NHL·Analysis

Playoff-starved Ryan O'Reilly feasts on Bruins in Game 4

O'Reilly's effort against the Boston Bruins was no surprise. After all, this is a guy who sports a playoff beard all season long. He starves for playoff hockey.

St. Louis centre making most of current post-season opportunity

St. Louis Blues centre Ryan O'Reilly (90) celebrates after the Blues beat the Boston Bruins in Game 4. (Jeff Roberson/The Associated Press)

Ryan O'Reilly was the man for the St. Louis Blues in Game 4 of the Stanley Cup final.

His brilliant two-goal outing gave his club a determined 4-2 victory in front of the Blues boisterous home crowd to knot the best-of-seven championship series at 2-2 on Monday.

O'Reilly's effort against the Boston Bruins was no surprise. After all, this is a guy who sports a playoff beard all season long. He starves for playoff hockey.

Usually, springtime for O'Reilly means a trip to Europe to represent Canada at the IIHF world championship. He has been part of some pretty sad teams early in his career with the Colorado Avalanche and Buffalo Sabres.

He didn't like the lack of success. He played in only 15 post-season games in his first nine seasons. But he found a way to prolong his season with Team Canada. He won world championship gold in 2015 and 2016, silver medal in 2017.

His loyalty to the national team program earned him a spot with Canada at the 2016 World Cup of hockey and he won gold at that tournament, too.

WATCH | O'Reilly scores twice as Blues even series:

St. Louis rebounded from a blowout loss in Game 3 with a 4-2 win over Boston on Monday to tie the series 2-2. 2:02

But O'Reilly wondered if his day would ever come with a long Stanley Cup playoff run. That ride arrived this spring. He's 23 games in and will have at least two more games to play, likely three the way this series has evolved.

If you know O'Reilly, you know he can talk hours about his favourite player Wayne Gretzky. Well, No. 99 was in the house to take in Game 4. He's a former Blues player, albeit for only a combined 31 regular season and playoff games back in 1996. But St. Louis is his wife Janet's hometown.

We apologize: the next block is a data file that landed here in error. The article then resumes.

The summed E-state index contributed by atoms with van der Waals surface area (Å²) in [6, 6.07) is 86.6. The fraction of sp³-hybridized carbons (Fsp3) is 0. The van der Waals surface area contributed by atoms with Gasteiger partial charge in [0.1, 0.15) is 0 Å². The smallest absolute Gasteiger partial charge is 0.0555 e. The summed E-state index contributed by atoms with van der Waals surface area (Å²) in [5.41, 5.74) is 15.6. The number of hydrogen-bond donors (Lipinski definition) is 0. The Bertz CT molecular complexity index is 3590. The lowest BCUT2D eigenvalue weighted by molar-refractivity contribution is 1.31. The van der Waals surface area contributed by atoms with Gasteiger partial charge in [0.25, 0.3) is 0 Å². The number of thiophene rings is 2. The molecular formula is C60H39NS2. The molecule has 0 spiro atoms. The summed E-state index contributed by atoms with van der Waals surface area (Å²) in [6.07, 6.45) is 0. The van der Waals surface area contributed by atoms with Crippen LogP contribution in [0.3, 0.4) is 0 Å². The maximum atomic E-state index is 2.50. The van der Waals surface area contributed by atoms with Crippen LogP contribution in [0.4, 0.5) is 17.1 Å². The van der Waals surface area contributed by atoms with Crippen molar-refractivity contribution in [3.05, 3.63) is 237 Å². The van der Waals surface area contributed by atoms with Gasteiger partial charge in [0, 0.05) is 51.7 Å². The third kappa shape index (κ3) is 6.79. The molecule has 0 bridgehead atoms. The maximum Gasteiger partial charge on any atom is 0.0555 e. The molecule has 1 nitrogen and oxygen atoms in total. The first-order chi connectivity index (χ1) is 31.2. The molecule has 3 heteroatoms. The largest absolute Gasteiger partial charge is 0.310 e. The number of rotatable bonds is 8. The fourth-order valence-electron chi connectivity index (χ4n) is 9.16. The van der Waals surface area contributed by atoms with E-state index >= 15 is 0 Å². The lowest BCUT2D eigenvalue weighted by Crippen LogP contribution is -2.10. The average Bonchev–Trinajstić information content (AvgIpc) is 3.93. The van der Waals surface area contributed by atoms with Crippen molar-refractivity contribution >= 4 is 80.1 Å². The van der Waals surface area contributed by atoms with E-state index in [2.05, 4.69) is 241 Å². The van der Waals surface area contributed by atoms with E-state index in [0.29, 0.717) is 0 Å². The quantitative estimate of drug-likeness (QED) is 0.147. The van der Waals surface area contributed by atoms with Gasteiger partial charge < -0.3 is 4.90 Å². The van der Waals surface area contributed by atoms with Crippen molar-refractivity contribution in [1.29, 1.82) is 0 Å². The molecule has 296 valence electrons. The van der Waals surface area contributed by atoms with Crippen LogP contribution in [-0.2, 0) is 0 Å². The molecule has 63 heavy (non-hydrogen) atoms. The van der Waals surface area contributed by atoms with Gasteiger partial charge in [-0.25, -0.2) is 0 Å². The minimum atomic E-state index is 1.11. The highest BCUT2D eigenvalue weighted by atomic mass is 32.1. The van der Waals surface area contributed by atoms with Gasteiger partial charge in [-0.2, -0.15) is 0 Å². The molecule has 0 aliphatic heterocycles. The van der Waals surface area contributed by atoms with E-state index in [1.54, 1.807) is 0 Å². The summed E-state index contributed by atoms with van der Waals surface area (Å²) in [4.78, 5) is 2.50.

Gretzky, no doubt, hoped to witness the first victory for the Blues in a Stanley Cup final at home. The Blues suffered sweeps in their first three appearances in 1968, 1969 and 1970. They were beaten up pretty good in their first outing in 49 years in Game 3 last Saturday.

But O'Reilly led the Blues to the promised land for one evening. On the second shift of the game, he stormed into the Bruins zone and scored on a wraparound, 43 seconds into the game.

The Bruins hung tough, tied the game at 1-1 in the first period and 2-2 late in the second. Before the second tying goal, O'Reilly almost scored a shorthanded marker.

Nevertheless, he kept hopping over the boards with an effort that was easy to notice. Finally, with the game possibly headed to overtime, he swatted in a rebound from captain Alex Pietrangelo for the go-ahead goal midway through the second period.

Brayden Schenn added an empty-net goal. All of a sudden Laura Branigan's Gloria, the Blues victory song, was blaring on the Enterprise Center sound system.

The Blues were the better team in Game 4. But the Bruins hung around and almost found a way to win. They have been so effective on the road. The loss in St. Louis snapped a four-game win streak for the Bruins away from Boston.

But credit the 28-year-old O'Reilly for setting the tone. His teammates, particularly David Perron and Patrick Maroon, stayed away from the high-school hijinx.

Maroon purposely bumped into Boston players during the pregame warmup on Saturday. He tried to unnerve Bruins captain Zdeno Chara in Game 3 with words as did Perron with Boston's unflappable goalie Tuukka Rask.

Boston Bruins defenceman Zdeno Chara kneels on the ice after being hit in the face by the puck during the second period. (Scott Kane/The Associated Press)

Rask had not allowed more than two goals on the road in this playoff run since Game 4 of the Bruins' first-round series in Toronto against the Maple Leafs.

Now the Bruins have two days before Game 5 in Boston to sort out their blue-line injuries. While the Blues saw the return of Vince Dunn to their defensive corps after almost two weeks off to heal a facial injury, the Bruins lost Chara to a similar ailment on Monday.

He blocked a shot with his face early in the second period. He returned to sit on the bench in the third period, but the captain did not play. Now the Bruins have two critical injuries to deal with their defence. Matt Grzelcyk has been out with a head injury since he was hit from behind in Game 2 by St. Louis fourth-liner Oscar Sundqvist.

Yes, thanks to O'Reilly and his playoff hunger, the first four games of this series have been the perfect appetizer for what should be a delicious finish to the final.

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